Digital Customer Analysis Going Mainstream?

Is it possible the mainstream digital marketing space is about to finally move on from a focus on front-end measurement (campaigns, etc. ) to creating knowledge around how enterprise value as a whole is created?  And actually enabling action in this area?

Judging by the material coming out of the recent Martech conference in Boston, one would think so.  And it looks to me like I’m not the only one thinking “it’s about time”.

A couple of years ago I lamented:

It’s been very popular among marketing types to talk about “the customer” but seek metrics for affirmation other than those based on or derived from the customer. Digital analysts have followed their lead, and provided Marketers plenty of awareness, engagement, and campaign metrics.  As I’ve said in the past, this is a huge disconnect. Does it make sense (analytically) to have discussions about customer centricity, customer experience, customer service, the social customer, etc. and measure these effects at impression or visit level?

If you’d like to review some commentary on the conference, see a list of 5 posts here.  I found the list of tweets here particularly indicative of Martech’s potential, for example:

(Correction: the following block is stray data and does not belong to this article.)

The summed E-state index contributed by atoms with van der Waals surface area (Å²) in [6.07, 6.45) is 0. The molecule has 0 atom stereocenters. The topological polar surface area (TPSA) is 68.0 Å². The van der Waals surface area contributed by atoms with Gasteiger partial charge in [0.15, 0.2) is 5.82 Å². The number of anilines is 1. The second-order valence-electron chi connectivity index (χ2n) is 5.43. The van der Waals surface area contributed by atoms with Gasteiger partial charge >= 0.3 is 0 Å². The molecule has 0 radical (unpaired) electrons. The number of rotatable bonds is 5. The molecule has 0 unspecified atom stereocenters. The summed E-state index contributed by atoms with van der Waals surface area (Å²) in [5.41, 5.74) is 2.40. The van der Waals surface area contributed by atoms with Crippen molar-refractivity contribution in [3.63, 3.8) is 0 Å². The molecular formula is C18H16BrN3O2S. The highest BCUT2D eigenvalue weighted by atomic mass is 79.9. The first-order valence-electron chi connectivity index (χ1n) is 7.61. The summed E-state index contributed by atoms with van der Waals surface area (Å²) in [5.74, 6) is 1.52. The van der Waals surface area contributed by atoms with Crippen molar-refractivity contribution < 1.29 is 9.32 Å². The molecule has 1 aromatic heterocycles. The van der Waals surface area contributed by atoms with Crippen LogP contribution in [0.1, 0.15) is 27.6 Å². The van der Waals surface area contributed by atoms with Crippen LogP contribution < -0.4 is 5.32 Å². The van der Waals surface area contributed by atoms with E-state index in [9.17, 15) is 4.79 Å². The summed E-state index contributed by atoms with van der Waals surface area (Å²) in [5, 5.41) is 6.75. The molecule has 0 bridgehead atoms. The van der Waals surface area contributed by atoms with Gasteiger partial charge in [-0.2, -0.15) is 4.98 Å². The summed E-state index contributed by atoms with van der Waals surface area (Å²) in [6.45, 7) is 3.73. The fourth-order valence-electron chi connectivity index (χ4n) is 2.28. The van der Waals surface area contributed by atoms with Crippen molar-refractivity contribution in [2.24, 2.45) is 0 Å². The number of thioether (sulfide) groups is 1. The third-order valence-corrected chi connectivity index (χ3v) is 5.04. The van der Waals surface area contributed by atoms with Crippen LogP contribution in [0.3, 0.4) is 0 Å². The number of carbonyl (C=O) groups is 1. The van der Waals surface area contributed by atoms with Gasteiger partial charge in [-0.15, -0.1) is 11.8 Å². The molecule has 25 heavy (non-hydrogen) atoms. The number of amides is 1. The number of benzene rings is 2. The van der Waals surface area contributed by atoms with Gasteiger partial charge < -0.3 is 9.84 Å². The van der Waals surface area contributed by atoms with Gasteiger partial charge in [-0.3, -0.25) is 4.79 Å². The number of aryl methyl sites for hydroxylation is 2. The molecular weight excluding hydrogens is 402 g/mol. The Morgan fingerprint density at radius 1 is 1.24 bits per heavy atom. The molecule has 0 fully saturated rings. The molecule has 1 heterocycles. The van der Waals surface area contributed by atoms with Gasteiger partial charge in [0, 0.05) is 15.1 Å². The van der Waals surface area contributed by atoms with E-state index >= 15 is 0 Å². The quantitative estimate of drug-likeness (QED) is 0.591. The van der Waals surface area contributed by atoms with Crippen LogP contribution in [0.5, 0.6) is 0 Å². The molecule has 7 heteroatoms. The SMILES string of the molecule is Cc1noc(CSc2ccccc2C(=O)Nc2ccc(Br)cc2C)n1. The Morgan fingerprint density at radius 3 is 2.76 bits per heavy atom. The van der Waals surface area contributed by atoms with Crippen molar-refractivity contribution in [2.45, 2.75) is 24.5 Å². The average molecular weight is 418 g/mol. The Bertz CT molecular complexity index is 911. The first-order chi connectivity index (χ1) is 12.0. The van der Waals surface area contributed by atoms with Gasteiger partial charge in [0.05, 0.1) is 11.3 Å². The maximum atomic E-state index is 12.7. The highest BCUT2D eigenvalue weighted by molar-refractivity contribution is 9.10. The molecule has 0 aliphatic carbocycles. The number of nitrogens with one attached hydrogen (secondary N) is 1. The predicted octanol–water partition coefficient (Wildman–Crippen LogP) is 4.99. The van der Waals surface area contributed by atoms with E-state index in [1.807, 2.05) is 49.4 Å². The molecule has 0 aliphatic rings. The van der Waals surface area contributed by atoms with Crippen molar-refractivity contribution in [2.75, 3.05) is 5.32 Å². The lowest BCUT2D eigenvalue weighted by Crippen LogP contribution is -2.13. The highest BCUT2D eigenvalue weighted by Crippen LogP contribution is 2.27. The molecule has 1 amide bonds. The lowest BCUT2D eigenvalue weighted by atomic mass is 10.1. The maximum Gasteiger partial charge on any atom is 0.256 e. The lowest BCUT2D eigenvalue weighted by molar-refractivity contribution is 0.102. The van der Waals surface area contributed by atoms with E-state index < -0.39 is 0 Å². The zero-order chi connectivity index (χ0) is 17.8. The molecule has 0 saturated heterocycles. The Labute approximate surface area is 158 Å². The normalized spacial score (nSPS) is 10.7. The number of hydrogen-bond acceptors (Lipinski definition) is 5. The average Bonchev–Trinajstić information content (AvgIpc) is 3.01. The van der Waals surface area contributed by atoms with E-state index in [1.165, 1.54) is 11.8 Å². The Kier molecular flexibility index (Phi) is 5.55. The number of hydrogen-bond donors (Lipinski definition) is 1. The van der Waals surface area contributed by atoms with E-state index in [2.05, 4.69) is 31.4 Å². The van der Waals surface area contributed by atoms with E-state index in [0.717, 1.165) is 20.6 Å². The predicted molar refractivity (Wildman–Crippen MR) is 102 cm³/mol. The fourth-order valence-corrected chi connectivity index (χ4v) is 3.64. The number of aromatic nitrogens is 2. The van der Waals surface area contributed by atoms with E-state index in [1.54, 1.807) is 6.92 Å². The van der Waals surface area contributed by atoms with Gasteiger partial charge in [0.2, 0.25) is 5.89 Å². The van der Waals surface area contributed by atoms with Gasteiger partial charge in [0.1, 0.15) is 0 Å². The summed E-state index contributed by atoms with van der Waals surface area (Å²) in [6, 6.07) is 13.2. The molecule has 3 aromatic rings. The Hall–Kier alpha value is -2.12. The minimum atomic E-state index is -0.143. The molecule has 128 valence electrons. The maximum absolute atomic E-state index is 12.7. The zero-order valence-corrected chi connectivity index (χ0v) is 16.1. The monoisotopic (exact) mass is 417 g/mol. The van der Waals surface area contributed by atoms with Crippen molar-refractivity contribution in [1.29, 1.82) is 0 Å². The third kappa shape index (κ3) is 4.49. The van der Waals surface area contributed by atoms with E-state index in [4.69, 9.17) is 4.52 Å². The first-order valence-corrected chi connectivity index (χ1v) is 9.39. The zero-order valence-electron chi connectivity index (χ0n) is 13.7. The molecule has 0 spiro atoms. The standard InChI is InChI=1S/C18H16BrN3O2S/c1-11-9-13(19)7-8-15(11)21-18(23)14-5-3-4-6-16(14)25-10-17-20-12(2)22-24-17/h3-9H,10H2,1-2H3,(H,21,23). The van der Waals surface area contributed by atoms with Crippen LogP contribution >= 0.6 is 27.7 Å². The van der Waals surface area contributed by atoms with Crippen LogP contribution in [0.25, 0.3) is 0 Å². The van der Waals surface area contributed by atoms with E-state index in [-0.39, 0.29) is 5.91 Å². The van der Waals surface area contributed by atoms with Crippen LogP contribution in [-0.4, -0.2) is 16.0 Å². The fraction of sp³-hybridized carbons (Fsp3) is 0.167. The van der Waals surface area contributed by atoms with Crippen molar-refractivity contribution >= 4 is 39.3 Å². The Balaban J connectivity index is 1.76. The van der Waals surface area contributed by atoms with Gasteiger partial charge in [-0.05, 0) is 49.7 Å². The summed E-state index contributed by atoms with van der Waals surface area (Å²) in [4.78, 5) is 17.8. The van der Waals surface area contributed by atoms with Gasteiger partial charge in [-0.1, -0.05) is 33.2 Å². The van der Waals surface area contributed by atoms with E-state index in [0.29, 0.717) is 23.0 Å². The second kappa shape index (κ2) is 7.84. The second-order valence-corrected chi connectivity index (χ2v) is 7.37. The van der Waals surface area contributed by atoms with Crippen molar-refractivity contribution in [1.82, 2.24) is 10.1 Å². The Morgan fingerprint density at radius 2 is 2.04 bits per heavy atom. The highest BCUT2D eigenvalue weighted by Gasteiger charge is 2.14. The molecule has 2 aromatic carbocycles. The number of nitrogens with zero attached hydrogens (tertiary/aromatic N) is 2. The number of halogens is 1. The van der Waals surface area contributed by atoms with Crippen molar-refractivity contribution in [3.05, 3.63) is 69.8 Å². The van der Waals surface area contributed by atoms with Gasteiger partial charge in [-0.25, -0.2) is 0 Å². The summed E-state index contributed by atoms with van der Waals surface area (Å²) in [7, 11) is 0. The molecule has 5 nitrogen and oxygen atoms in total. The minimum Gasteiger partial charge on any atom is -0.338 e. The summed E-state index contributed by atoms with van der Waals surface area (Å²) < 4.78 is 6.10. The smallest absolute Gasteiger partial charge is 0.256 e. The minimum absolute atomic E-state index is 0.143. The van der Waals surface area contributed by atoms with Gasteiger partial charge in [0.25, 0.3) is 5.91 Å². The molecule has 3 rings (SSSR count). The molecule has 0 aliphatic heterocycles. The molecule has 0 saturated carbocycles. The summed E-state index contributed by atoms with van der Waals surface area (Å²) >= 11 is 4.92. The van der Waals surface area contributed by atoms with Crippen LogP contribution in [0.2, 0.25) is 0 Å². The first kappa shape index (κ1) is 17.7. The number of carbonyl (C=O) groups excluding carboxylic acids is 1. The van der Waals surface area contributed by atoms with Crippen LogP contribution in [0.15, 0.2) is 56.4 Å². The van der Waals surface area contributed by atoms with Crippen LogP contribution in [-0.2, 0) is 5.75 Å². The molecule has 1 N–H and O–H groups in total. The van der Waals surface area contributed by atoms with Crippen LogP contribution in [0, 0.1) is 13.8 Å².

2 obstacles to marketing change in organizations: accountability and complacency. @paulroetzer #MarTech

Marketing CMOs now own the whole customer experience in the most progressive companies, from product to retention. @lauramclellan #MarTech

The best marketers can think on a strategic level, then execute on a tactical level & get hands dirty. @paulroetzer #MarTech

On average, marketers depend on data for only 11% of customer-focused decisions. @ceb_news #MarTech

What makes a marketing technologist? Curiosity. Leadership. Creativity. Risk-taker. Can start as tech or marketer. @lauramclellan #MarTech

Marketing: right brain. Technology: left brain. #MarTech needs people strong in BOTH brains. Our greatest challenge is very rare talent. @cspenn

While the technology stack for achieving customer-focused value measurement has certainly improved over the past several years, the cultural support for a  movement like this is may be still lacking.  There are of course exceptions, but in general I find most corporate structures in digital have a hard time finding and dealing with the knowledge created from introspection at the customer level.  That thing  called “customer” typically touches a lot of different parts of the business, so the determination of value would also.